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The Privacy Advisor | Naomi Lefkovitz wins 2020 IAPP Vanguard Award Related reading: NIST Privacy Framework nearing completion




The International Association of Privacy Professionals named the National Institute of Standards and Technology's Naomi Lefkovitz its 2020 winner of the IAPP Vanguard Award.

Naomi Lefkovitz

"I went into public so I could do good," said Lefkovitz, a senior privacy policy advisor for NIST's Information Technology Lab. "I work with a fantastic team, and I'm just the face of it. Together we are able to produce things like the Privacy Framework, products and guidance with an aim to help organizations do privacy a little better."

The IAPP Vanguard Award, normally awarded at IAPP's Global Privacy Summit, recognizes privacy professionals “who show exceptional leadership, knowledge and creativity in the field of privacy and data protection, whether through spearheading projects or programs that positively impact the profession or through achievements over the course of an entire tenure or career.”

Lefkovitz began her tenure at NIST in 2012 after serving as the director for privacy and civil liberties in the Cybersecurity Directorate of the National Security Council in the Executive Office of the President during the Barack Obama administration. Chief among Lefkovitz's responsibilities was examining potential threats to privacy under Obama's cybersecurity programs.

Lefkovitz's time with NIST has been especially important given the growth privacy has seen in recent years. The work Lefkovitz and her team have done within the lab's privacy engineering program has helped organizations take privacy seriously and operationalize it appropriately.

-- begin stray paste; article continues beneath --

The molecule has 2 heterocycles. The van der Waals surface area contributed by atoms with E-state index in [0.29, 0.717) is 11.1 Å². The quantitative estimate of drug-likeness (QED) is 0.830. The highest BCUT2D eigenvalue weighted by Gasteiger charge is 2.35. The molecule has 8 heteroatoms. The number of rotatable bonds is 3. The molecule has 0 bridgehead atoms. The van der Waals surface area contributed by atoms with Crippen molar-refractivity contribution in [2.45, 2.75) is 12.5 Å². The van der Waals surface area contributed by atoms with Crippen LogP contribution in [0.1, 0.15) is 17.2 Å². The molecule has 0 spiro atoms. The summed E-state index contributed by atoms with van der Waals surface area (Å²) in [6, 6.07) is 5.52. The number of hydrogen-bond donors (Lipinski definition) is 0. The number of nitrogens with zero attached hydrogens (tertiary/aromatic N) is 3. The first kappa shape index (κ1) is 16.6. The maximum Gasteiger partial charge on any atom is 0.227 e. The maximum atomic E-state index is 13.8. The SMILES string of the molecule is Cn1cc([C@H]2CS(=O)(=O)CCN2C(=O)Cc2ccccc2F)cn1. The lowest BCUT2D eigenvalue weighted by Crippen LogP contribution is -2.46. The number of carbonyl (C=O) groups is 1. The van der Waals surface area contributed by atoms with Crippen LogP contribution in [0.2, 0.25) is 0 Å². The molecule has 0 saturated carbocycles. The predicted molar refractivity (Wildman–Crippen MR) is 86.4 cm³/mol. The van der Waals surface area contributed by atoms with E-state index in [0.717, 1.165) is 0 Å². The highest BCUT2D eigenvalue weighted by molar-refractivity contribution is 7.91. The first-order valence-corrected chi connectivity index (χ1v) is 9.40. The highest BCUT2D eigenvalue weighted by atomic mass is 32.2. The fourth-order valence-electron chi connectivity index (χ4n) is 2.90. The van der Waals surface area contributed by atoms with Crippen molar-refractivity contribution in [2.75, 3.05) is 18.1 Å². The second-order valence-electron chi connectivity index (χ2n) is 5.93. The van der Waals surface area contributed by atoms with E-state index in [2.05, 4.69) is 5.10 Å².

"One of the things I've learned from working in government and public service is that you have to take the long view," Lefkovitz said. "I came into NIST being hopeful that I could do things that could make an impact. We were working on the Cybersecurity Framework when I arrived, and we were trying to add privacy to it, and it wasn't the easiest. I'm glad we did the conceptual work over the last few years that can now be leveraged at such an opportune time." 

Lefkovitz added the proliferation of privacy legislation and privacy-related news-making incidents all "made the ground more fertile" for her work. That said, there's also been no shortage of trying times as NIST has pursued its goals. Besides the tedious nature of the work she's doing, Lefkovitz notes organizations have at times struggled to adopt NIST's practices and policies.

"Our role is to work collaboratively to help organizations overcome challenges," Lefkovitz said. "Many are interested in addressing privacy, but there are obstacles. You look at things like technologies that aren't standardized or not having uniform processes. When we're able to get organizations through and produce work they can utilize and deploy, it's a real pleasure for me."

While she notes the Privacy Framework was a heavy lift for herself and her team, Lefkovitz said its completion has spawned more work in the way of continuous updates and adjustments based on privacy's ever-changing landscape, and the challenge to keep up in the years to come is something Lefkovitz looks forward to. 

"Now we know the areas to add more guidance to, but it's also about providing tools, technical solutions and standards," Lefkovitz said. "It's exciting. Right now we're developing in various areas to kind of push the fact that there is a framework, but it's not enough. People need solutions to put the framework into action."

Photo by Jason Leung on Unsplash

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